Beyond the reporting burdens of the incident’s details, the data retention requirements of the proposed rule are excessive. The proposed rule would “require covered entities preserve data and records relating to communications between the covered entity and the threat actor; indicators of compromise; relevant log entries, memory captures, and forensic images; network information or traffic related to the cyber incident; the attack vector; system information that may help identify vulnerabilities that were exploited to perpetrate the incident; information on any exfiltrated data; data and records related to any ransom payment made; and any forensic or other reports about the cyber incident produced or procured by the covered entity.” This is a shockingly large amount of data, and this requirement is compounded by the fact that CISA is requiring these data be retained for two years after the incident — which can linger for months or years with no clear end date. Log files can be very data-dense; as such, the victimized hospital would now be burdened with unplanned and unbudgeted data management expenses to retain a huge amount of non-clinical, non-financial and non-operational data. This would require significant data storage capacity and necessitate hiring additional staff.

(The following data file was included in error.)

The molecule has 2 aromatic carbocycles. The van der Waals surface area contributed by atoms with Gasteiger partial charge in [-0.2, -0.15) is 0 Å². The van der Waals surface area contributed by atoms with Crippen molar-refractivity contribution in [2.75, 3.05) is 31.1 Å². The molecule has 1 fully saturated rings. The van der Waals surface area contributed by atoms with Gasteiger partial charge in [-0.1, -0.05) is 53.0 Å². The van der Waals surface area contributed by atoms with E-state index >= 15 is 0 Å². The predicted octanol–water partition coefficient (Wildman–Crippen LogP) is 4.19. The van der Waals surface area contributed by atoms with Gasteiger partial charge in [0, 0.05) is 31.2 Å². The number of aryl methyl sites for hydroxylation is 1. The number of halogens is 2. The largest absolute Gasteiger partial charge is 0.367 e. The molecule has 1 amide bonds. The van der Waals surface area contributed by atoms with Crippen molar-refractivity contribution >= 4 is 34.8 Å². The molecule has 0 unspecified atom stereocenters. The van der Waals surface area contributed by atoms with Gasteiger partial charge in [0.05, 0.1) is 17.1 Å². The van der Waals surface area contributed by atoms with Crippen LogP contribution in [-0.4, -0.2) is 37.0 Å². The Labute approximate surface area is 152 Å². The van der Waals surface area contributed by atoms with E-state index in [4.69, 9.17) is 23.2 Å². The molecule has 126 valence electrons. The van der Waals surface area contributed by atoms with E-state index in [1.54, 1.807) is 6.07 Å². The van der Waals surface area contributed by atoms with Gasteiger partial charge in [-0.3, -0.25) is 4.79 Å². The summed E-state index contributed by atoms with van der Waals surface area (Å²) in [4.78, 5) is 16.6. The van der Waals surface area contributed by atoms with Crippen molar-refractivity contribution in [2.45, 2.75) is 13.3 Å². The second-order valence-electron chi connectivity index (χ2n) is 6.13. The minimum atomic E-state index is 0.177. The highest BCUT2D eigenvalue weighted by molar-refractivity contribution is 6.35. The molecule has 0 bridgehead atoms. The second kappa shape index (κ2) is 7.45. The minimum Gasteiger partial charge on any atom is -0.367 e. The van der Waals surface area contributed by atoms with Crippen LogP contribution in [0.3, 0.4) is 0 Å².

The AHA strongly recommends that CISA simplify and shorten the reporting requirements of covered cyber incidents during the incident; cap file and data retention requirements for a duration of no longer than one year; cap the size of the data files stored; and offer government funding or a no-cost storage option once that limit is exceeded.